Obsession is not only a phenomenon of modern existence: it is a medical category—both a pathology and a goal. Behind this paradox lies a fascinating history, which Lennard J. Davis tells in Obsession. Beginning with the roots of the disease in demonic possession and its secular successors, Davis traces the evolution of obsessive behavior from a social and religious fact of life into a medical and psychiatric problem. From obsessive aspects of professional specialization to obsessive compulsive disorder and nymphomania, no variety of obsession eludes Davis’s graceful analysis. (University of Chicago Press, 2008)
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Bending Over Backwards

Bending Over Backwards: Disabililty, Dismodernism and Other Difficult Positions
Bending Over Backwards reexamines issues concerning the relationship between disability and normality in the light of postmodern theory and political activism. Davis takes up homosexuality, the Americans with Disabilities Act, the legal system, the history of science and medicine, eugenics, and genetics. Throughout, he maintains that disability is the prime category of postmodernity because it redefines the body in relation to concepts of normalcy, which underlie the very foundations of democracy and humanistic ideas about the body. (University of Michigan Press, 2002)
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The SonnetsThe Sonnets: A Novel
A campus novel in which a professor at Columbia University who specializes in Shakespeare begins to see a strange connection between his own life and the plot of Shakespeare’s sonnets. Will Marlowe, the professor, becomes involved with a young man and a dark lady. Each of them bring passion and problems. (State University of New York Press, 2001).
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My Sense of Silence

My Sense of Silence: Memoirs of a Childhood with Deafness
In this candid, affecting, and often funny memoir, Lennard Davis recalls the joys and confusions of this special world, especially his complex and sometimes difficult relationships with his working-class Jewish immigrant parents. Gracefully slipping through memory, regret, longing, and redemption, My Sense of Silence is an eloquent remembrance of human ties and human failings. (University of Illinois Press, 2000)
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Shall I Say A Kiss?Shall I Say A Kiss?: The Courtship Letters of a Deaf Couple 1936-1938
Upon the death of his father Morris at age 82, Lennard Davis found among his effects a trove of letters, kept in careful chronological order, that dated from 1936. The letters ended in 1938, when Eva Weintrobe came to America to marry Morris, and they provide the core of Shall I Say A Kiss?, their courtship by correspondence. (Gallaudet University Press, 1999)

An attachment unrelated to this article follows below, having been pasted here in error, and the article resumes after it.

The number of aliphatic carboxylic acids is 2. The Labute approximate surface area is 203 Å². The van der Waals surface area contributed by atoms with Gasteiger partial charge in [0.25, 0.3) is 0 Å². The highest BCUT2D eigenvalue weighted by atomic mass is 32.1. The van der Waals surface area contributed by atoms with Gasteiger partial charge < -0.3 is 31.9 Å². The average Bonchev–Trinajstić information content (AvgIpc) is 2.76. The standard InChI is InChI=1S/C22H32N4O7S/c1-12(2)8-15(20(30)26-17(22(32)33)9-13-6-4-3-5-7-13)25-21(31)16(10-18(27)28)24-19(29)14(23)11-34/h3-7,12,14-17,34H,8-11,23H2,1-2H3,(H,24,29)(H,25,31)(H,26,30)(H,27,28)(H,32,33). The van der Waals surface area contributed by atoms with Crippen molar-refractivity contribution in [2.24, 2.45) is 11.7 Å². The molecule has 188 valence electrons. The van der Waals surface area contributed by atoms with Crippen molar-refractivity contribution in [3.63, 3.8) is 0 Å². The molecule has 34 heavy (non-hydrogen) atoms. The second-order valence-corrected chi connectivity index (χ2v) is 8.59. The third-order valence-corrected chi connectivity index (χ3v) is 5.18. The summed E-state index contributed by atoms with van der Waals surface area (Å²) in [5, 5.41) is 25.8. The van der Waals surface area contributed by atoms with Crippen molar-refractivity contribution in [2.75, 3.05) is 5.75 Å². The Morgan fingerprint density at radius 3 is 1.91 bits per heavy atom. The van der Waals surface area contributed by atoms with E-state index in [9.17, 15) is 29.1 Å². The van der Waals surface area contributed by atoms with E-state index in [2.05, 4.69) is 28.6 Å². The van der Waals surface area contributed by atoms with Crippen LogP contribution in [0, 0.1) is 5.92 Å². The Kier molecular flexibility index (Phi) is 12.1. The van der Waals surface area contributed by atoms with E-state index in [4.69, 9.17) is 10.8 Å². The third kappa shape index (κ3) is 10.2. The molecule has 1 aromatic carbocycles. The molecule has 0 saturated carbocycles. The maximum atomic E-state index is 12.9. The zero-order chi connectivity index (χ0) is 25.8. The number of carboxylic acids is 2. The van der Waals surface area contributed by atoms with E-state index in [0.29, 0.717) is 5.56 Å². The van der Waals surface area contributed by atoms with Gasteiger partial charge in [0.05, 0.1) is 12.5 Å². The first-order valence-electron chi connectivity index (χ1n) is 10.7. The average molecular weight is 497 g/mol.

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Factual FictionsFactual Fictions: The Origins of the English Novel
Nowadays, most readers take the intersection between fiction and fact for granted. We’ve developed a faculty for pretending that even the most bizarre literary inventions are, for the nonce, real.” (University of Pennsylvania Press, 1997)
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Enforcing NormalcyEnforcing Normalcy: Disability, Deafness and the Body
Enforcing Normalcy surveys the emergence of a cluster of concepts around the term “normal” as these matured in western Europe and the United States over the past 250 years. Linking such notions to the concurrent emergence of discourses about the nation, Davis shows how the modern nation-state constructed its identity on the backs not only of colonized subjects, but of its physically disabled minority. (Verso, 1995; reprinted 2000)
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Left Politics and the Literary ProfessionWhere We're Bound
With M.B. Mirabella
By providing a meditative overview of the past twenty years in the political study and teaching of literature, Left Politics and the Literary Profession assesses the concrete contributions of the sixties and the kind of changes that needed to come about to institutionalize the activism of this period. (Columbia University Press, 1990)
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Resisting NovelsResisting Novels: Ideology and Fiction
While discussions of ideology in novels traditionally concentrate on thematics, Lennard Davis approaches the subject through structural features–location, character, dialogue and plot–examining each in turn for its unsuspected effect on the reader. (Methuen, 1987)
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Lennard Davis is the editor of the Disability Studies Reader. Read more